Guild Basic Needs IndexTM
April 25, 2013
Inflation -- The Dog that
week, Core CPI in the U.S. surprised many market watchers when it only showed a
1.5 percent year-over-year increase through March. An International
Monetary Fund (IMF) report this week likened inflation to the dog that didn't
bark, and asked "Has Inflation Been Muzzled Or Was It Just Sleeping?"
They see economic slack (in employment and industrial capacity) as the key
reason inflation has been kept in check. It is true that there remains
slack in the economy, and the deep 2007-2009 recession has lingering
effects. We also believe that one reason inflation has been kept in check
is that the official inflation measure is only telling the story that officials
believed that higher prices around the globe (especially for basic, essential
needs that have limited supply) would be driven higher. We have been
tracking the prices of many of these components in our Guild Basic Needs
IndexTM (GBNI) in an effort to prove our
that higher inflation is on the horizon is founded on several facts. The
first is that many hundreds of millions of people around the globe are
increasing in their standard of living -- eating more and better, owning more
clothes, upgrading their housing, driving more, cooking more, etc.
Another fact is that in recent years, trillions of dollars in liquidity
injections from governments around the globe have been created. This
liquidity is intended to fight financial crises and deflationary forces from
deleveraging western and Japanese banking systems.
that continued monetary debasement will eventually increase the supply of money
chasing such necessities. Since the year 2000, the prices of certain
food, clothing, shelter, and energy (used for cooking, heating, and
transportation) in the U.S. that are included in our GBNI have risen almost 89
percent. Over the same 13.25 years, the CPI inflation index that tracks a
basket representing Americans' expenditures has only increased about 38.3
percent. We do not keep detailed data on prices in China, India, Brazil,
Russia, and other emerging nations -- but reports published by their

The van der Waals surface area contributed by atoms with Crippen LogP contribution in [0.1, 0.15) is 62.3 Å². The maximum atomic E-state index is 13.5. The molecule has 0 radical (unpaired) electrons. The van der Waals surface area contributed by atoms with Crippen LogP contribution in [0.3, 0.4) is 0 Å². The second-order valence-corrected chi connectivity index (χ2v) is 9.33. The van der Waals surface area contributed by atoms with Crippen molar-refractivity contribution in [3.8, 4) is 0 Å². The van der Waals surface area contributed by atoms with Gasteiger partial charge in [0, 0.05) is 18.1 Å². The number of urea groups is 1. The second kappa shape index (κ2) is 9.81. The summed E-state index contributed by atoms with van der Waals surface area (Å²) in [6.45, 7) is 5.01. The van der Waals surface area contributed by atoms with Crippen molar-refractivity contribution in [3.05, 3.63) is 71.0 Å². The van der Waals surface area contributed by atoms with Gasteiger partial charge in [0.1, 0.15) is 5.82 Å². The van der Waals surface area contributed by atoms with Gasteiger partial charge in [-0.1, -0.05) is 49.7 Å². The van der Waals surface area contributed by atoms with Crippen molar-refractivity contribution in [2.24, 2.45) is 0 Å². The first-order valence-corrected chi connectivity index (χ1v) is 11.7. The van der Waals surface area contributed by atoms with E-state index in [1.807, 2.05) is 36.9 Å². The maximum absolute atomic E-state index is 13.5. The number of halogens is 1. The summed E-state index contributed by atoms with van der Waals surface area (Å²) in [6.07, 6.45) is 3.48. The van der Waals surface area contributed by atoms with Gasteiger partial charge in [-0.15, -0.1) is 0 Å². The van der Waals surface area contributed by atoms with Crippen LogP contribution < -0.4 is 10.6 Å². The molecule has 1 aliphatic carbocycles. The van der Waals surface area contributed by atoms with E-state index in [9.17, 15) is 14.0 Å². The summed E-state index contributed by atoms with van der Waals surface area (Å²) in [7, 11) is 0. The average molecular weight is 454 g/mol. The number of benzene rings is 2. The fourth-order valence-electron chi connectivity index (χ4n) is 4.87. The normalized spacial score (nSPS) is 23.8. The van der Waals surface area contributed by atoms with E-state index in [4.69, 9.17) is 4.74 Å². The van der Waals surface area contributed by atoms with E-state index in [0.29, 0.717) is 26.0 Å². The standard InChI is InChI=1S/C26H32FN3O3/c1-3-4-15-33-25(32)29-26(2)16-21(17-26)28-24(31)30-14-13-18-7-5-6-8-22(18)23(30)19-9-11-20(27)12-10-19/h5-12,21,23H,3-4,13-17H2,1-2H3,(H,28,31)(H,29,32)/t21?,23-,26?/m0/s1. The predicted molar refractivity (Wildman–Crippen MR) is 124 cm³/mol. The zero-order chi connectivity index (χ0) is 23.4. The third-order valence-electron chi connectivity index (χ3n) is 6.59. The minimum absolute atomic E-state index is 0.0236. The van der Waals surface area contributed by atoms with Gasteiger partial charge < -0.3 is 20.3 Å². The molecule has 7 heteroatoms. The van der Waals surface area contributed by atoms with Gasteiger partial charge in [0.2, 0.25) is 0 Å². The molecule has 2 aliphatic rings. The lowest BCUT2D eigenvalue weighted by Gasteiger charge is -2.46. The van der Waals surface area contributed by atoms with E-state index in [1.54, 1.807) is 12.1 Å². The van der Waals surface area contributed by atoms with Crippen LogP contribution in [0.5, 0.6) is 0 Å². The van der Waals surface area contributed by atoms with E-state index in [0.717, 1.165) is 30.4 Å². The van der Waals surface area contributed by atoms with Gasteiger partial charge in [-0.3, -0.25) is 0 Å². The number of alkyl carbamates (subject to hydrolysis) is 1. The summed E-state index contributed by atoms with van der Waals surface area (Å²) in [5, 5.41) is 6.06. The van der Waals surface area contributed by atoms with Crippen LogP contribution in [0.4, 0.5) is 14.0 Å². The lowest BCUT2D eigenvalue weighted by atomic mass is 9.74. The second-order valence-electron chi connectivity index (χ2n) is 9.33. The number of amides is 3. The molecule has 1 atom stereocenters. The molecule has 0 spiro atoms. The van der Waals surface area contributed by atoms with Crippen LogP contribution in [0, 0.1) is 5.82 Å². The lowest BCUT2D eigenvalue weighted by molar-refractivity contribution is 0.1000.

governments support the fact that prices are rising more rapidly in these
countries than in the U.S.
Signs Point to Higher Prices... But Not Right
With a 1.5
percent year-over-year increase, the Federal Reserve still has a green light to
keep the monetary spigots open, and to keep rates low. So while the
Federal Reserve sees inflation and inflation expectations firmly anchored below
their 2.5 percent targets, more liquidity is coming.
continue to track the prices of items that people need every day in our weekly Global Market Commentary, and here. If the markets are going to hear the
inflation dog start barking, we believe our GBNI will pick up the
frequency before the official data rings the inflation alarm bells.
April 04, 2013
More Americans Seek Assistance to Afford Food, Even as Employment Improves
biweekly installment about the rising cost of basic, essential needs, we often
discuss how the standard of living in America is eroding -- hurt by stagnant
incomes and the rising costs of necessities. One effect of this is that
more and more Americans are relying on Federal government assistance to help
them feed their families. An article in last Thursday's (3/28) Wall
Street Journal by Damian Paletta and Caroline Porter discusses that even though
the economy has improved after the 2008 to 2010 recession, enrollment in the
Supplemental Nutrition Assistance Program (SNAP), which is the modern-day
food-stamp program, has stayed high. In 2008 food-stamp recipients
numbered about 28.2 million. While unemployment has fallen from a peak of
10 percent in October 2009 to 7.7 percent today, SNAP participants grow.
Today, enrollment stands at about 47.8 million Americans, costing the
government about 74.6 billion dollars in 2012.
Click to Enlarge
Another Cause -- Government's Generosity
when the Clinton Administration and Congress set in motion the overhaul of the
welfare system -- a process that continues under the current Administration --
more Americans have become eligible. At Washington's behest, many states
are opting to relax the requirements. Now, people with good income and
savings can qualify... and so more are using it.
Typically as economy improves, government programs don't have to help
as many people... Yet the graphs below show that some programs keep
Click to enlarge
Food Prices Climb, the Numbers of People Using Government Assistance to Eat
Will Stay High
Basic Needs IndexTM (GBNI) tracks the
rising costs of certain food, clothing, shelter, and energy components that
people must consume every day. Food components represent 30 percent of
the Guild Basic Needs Index (the other components and
weights are Clothing 10 percent, Shelter 30 percent, and Energy used for
heating, cooking, and transportation 30 percent). In developed countries,
the average person spends 10 to 15 percent of their income on food items.
In the U.S. the percentage is at the low end of that range, but we believe the
percentage is going to grow. The food components that we measure in our
GBNI have risen an average of about 108 percent since January 1,
wages start keeping pace, or unless unemployment falls a lot more, the
government's SNAP is looking like a permanently growing budget item. In
the grand scheme of things, SNAP $75 billion may not be a huge budget item, but
the trend is in place for it to get out of hand. A lethargic economy,
rising food prices, and the government's increased generosity are all driving
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